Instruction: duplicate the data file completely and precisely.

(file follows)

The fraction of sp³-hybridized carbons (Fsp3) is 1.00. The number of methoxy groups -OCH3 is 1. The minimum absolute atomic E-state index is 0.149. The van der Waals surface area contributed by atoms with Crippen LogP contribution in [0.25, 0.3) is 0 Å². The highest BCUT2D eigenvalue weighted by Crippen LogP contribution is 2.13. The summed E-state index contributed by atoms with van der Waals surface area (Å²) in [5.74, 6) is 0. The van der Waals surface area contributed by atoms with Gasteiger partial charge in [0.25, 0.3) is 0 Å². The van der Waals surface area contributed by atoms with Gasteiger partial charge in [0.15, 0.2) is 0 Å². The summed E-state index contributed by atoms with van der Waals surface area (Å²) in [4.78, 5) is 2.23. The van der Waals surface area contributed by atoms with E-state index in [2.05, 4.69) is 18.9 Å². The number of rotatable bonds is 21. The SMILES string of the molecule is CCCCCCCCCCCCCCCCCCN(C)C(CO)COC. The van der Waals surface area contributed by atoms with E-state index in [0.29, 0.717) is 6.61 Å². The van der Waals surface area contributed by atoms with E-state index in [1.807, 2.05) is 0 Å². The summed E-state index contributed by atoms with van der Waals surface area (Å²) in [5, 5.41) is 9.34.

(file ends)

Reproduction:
The fraction of sp³-hybridized carbons (Fsp3) is 1.00. The number of methoxy groups -OCH3 is 1. The minimum absolute atomic E-state index is 0.149. The van der Waals surface area contributed by atoms with Crippen LogP contribution in [0.25, 0.3) is 0 Å². The highest BCUT2D eigenvalue weighted by Crippen LogP contribution is 2.13. The summed E-state index contributed by atoms with van der Waals surface area (Å²) in [5.74, 6) is 0. The van der Waals surface area contributed by atoms with Gasteiger partial charge in [0.25, 0.3) is 0 Å². The van der Waals surface area contributed by atoms with Gasteiger partial charge in [0.15, 0.2) is 0 Å². The summed E-state index contributed by atoms with van der Waals surface area (Å²) in [4.78, 5) is 2.23. The van der Waals surface area contributed by atoms with E-state index in [2.05, 4.69) is 18.9 Å². The number of rotatable bonds is 21. The SMILES string of the molecule is CCCCCCCCCCCCCCCCCCN(C)C(CO)COC. The van der Waals surface area contributed by atoms with E-state index in [0.29, 0.717) is 6.61 Å². The van der Waals surface area contributed by atoms with E-state index in [1.807, 2.05) is 0 Å². The summed E-state index contributed by atoms with van der Waals surface area (Å²) in [5, 5.41) is 9.34.